Children’s Yoga & Mindfulness Books Within Reach
My home state of Illinois is one of a growing number of states currently under a "Shelter In Place" rule, and for many students, this week is Spring break. Whether or not they were planning a staycation, parents find themselves at home with their kids 24/7. In recent days I have heard from so many families hoping to establish a home yoga practice with their kids, and feeling frustrated when it all goes sideways. I thought it might be helpful to pull together some resources for parents.
A few things to note about this list...
There are no video links. Video is great, and while there is lots of wonderful children's yoga video content out there, in homes with internet access and devices, most kids have been completely overloading on screen time. Mine too! No judgment, but it really isn't the best for anyone's brain or body, and as a Western postural practice, we all pay way too much attention to how yoga looks. That kind of misses the point. I am suggesting books in hopes that you might introduce yoga to your children and get them thinking about how it feels. How does it feel to move, breathe, and rest together? Think of an invitation to yourselves and your children to connect, explore sensations, be present, and let yourselves feel whatever it is that you are feeling.
You can find everything online for free. If you have a public library card, then you can find everything I mention here on Hoopla. Several of the children's books are also available on Epic, which has a really nice interface. Your kid doesn't have Epic? Don't despair Epic is offering free remote student access during school closings. Many of these are picture books, and in an ideal world you could go get them and hold them in your hands, but things aren't exactly ideal right now. Social distancing doesn't exactly jive with hitting a bookstore, and given the economic instability lots of families are trying to reign in their spending. If you fall in love with these books (and I hope that you will) maybe once things calm down you will go and buy them from an indie bookseller that will be so very grateful for your business.
BOOKS (to read with your kids)
Susan Verde's spectacular "I Am" series is a lovely starting place, and I have read her books to everyone from preschoolers to tweens. They are picture books, illustrated by Peter H. Reynolds, and I kind of think everyone should own them – I Am Yoga, I Am Peace: A Book of Mindfulness, I Am Love: A Book of Compassion, and I Am Human: A Book of Empathy.
Mariam Gates of Kid Power Yoga has beautiful picture books that are wonderful for younger children, and for families whose routines have been upended, Good Morning Yoga, Good Night Yoga, and Sweet Dreams: Bedtime Visualizations for Kids could form the basis of an accessible and meaningful family practice, along with Yoga Friends, Breathe With Me, and Dinosaur Yoga.
Parents, your children's yoga practice will likely bear little resemblance to your grown-up practice, and it's all good. Baron Baptiste of Baptiste Power Vinyasa Yoga has a great kids' book that does not require flowing or heating your living room to 95 degrees – My Daddy Is A Pretzel.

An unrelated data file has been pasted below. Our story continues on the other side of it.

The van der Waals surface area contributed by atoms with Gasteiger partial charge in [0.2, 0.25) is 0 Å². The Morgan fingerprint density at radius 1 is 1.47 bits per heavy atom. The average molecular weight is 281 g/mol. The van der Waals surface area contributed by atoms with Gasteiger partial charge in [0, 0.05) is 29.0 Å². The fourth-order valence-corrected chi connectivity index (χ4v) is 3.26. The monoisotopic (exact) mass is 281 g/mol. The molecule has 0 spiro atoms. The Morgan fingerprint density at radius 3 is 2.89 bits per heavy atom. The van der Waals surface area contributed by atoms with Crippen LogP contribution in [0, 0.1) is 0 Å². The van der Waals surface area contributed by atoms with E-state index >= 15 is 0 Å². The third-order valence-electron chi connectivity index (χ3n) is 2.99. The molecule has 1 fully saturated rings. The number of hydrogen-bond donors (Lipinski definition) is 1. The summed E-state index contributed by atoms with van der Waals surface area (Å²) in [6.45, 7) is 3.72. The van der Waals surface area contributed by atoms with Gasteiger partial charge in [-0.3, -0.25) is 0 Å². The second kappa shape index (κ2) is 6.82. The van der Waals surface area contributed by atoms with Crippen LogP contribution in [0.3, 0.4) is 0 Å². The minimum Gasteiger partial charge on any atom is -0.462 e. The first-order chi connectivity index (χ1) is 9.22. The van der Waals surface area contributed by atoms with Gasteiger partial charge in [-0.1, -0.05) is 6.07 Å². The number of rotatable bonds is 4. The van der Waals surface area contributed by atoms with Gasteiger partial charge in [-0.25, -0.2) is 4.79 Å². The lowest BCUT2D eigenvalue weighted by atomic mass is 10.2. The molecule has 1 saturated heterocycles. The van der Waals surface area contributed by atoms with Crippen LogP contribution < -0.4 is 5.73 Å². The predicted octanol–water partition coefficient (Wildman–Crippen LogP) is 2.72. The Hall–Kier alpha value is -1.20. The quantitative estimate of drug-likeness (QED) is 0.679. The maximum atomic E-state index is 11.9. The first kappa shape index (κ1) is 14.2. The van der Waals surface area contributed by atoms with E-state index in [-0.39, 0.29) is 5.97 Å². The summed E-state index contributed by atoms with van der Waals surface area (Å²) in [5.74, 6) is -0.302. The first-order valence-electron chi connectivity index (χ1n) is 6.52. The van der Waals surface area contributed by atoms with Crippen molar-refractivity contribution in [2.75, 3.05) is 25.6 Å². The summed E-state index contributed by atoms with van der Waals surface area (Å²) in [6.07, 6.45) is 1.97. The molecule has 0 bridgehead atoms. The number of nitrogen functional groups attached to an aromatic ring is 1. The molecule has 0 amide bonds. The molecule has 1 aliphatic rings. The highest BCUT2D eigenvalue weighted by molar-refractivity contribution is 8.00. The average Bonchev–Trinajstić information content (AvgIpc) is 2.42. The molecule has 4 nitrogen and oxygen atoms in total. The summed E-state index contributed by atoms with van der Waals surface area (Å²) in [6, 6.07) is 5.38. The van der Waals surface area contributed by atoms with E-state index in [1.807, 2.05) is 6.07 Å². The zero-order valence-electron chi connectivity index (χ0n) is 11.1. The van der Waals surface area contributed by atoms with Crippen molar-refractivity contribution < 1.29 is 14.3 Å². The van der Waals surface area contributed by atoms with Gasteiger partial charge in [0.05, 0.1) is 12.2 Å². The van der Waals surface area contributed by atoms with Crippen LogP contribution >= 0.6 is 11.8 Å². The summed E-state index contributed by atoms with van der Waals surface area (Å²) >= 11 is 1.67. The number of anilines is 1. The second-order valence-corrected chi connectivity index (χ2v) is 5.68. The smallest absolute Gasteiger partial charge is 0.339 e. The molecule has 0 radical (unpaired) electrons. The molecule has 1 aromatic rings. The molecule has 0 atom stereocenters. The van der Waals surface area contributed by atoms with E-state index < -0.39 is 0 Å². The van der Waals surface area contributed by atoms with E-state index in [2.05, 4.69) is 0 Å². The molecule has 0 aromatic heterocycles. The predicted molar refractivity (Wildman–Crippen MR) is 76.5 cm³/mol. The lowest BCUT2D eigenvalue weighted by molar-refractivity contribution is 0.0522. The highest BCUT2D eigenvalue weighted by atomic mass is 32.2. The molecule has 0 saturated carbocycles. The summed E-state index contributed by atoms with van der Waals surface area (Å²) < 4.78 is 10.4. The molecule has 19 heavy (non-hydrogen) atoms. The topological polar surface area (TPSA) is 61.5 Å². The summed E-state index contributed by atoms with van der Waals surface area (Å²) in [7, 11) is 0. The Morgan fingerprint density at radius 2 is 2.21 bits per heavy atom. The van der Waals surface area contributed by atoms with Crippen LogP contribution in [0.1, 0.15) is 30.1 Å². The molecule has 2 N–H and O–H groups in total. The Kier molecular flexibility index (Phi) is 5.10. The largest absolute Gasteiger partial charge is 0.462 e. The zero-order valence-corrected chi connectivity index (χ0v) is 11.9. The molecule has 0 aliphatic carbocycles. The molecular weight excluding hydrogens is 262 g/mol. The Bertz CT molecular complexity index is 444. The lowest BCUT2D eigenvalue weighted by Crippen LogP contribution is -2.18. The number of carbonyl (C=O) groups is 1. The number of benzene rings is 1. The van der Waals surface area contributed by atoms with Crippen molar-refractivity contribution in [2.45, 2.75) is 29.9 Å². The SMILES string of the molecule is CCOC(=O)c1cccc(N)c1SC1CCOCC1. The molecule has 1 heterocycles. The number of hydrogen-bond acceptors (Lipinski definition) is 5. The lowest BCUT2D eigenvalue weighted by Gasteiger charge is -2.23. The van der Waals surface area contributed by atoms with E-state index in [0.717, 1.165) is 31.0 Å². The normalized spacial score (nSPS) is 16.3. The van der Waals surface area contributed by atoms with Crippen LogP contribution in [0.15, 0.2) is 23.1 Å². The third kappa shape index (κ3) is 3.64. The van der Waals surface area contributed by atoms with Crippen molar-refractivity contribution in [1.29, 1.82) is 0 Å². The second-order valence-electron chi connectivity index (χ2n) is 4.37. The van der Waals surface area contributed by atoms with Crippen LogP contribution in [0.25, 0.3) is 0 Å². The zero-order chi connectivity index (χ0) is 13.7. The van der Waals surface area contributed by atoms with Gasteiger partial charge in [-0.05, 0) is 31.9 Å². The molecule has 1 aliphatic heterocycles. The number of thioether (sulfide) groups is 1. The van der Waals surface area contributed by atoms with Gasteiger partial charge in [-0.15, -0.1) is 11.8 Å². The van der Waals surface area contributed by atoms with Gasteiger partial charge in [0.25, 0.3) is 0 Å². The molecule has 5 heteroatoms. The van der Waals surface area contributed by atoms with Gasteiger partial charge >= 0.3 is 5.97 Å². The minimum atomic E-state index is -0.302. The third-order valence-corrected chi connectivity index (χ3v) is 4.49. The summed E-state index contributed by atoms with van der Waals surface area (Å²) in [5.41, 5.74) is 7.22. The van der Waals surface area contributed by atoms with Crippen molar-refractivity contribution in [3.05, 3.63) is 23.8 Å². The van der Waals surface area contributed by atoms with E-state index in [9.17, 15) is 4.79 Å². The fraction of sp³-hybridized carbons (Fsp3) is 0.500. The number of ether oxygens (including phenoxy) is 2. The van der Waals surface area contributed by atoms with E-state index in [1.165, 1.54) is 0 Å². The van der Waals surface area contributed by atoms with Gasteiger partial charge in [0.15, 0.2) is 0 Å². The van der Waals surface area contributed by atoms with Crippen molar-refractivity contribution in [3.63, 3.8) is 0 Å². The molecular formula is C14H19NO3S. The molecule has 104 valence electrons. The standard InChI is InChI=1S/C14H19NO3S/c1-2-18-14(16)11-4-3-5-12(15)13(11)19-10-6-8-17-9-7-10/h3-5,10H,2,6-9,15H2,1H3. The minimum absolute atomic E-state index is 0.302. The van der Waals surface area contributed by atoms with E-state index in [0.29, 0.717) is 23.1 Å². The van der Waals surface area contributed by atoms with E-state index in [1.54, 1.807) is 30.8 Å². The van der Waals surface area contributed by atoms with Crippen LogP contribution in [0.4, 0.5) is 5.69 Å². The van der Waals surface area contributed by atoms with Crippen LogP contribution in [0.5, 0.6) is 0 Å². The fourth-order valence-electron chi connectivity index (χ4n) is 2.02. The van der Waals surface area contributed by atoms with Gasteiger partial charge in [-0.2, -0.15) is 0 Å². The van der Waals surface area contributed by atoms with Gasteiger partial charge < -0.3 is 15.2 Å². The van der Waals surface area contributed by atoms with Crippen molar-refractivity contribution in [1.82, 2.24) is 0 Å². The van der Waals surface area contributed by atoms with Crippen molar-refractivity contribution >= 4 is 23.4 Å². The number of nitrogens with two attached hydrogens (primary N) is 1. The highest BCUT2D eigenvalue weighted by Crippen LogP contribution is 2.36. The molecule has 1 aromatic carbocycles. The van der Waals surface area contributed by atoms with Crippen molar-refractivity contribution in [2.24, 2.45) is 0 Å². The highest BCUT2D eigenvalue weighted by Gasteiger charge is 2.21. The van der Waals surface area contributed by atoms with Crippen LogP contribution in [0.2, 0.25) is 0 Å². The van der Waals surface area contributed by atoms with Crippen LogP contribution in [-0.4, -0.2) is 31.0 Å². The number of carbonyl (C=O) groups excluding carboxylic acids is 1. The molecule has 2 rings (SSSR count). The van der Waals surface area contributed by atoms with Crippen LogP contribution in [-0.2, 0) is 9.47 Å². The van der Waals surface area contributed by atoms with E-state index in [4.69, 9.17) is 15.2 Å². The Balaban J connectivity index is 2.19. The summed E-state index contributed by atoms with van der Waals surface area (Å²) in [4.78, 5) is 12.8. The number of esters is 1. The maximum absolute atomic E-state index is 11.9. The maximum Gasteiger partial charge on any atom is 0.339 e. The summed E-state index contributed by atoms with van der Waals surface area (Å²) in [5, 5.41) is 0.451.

BOOKS (to read on your own)
Little Flower Yoga for Kids: A Yoga and Mindfulness Program to Help Your Child Improve Attention and Emotional Balance by Jennifer Cohen Harper is a great text written expressly for parents. Occupational Therapist Britt Collins-Feist wrote Sensory Yoga for Kids: Therapeutic Movement for Children of all Abilities, an invaluable resource for parents of children with sensory processing differences. Mark Bertin's Mindful Parenting for ADHD: A Guide to Cultivating Calm, Reducing Stress & Helping Children Thrive is the roadmap for all parents of kids with ADHD who find themselves in the dual role of parent and eLearning school administrator. Mindfulness for Anxious Kids: A Workbook to Help Children Cope with Anxiety, Stress, and Worry, by Catherine Cook-Cottone and Rebecca K. Vujnovic is a great resource for these times. It features 30 activities to respond to our unusual circumstances, including practicing compassion, cultivating gratitude, and learning how to better manage stress, insomnia, and loneliness. Finally, two of my personal favorites are Ready, Set, Breathe: Practicing Mindfulness with Your Children for Fewer Meltdowns and a More Peaceful Family by Carla Naumburg, and Thich Nhat Hanh and the Plum Village Community's Planting Seeds: Practicing Mindfulness with Children.
I can only imagine a parent reading this and thinking, but I need a teacher! To which I say, you already have a house full of teachers. Our kids are truly our best teachers, we are our own teachers, and when we do the work of personal practice, study, and self-study, it all comes into focus. Have fun with it. If you are practicing yoga postures approach it less like a work-out than a work-in, and keep it safe (no arm balances or inversions). Don't get stuck on how you think your family's yoga practice should look. Focus on how it feels.
Questions? Please reach out. Wishing you all peace.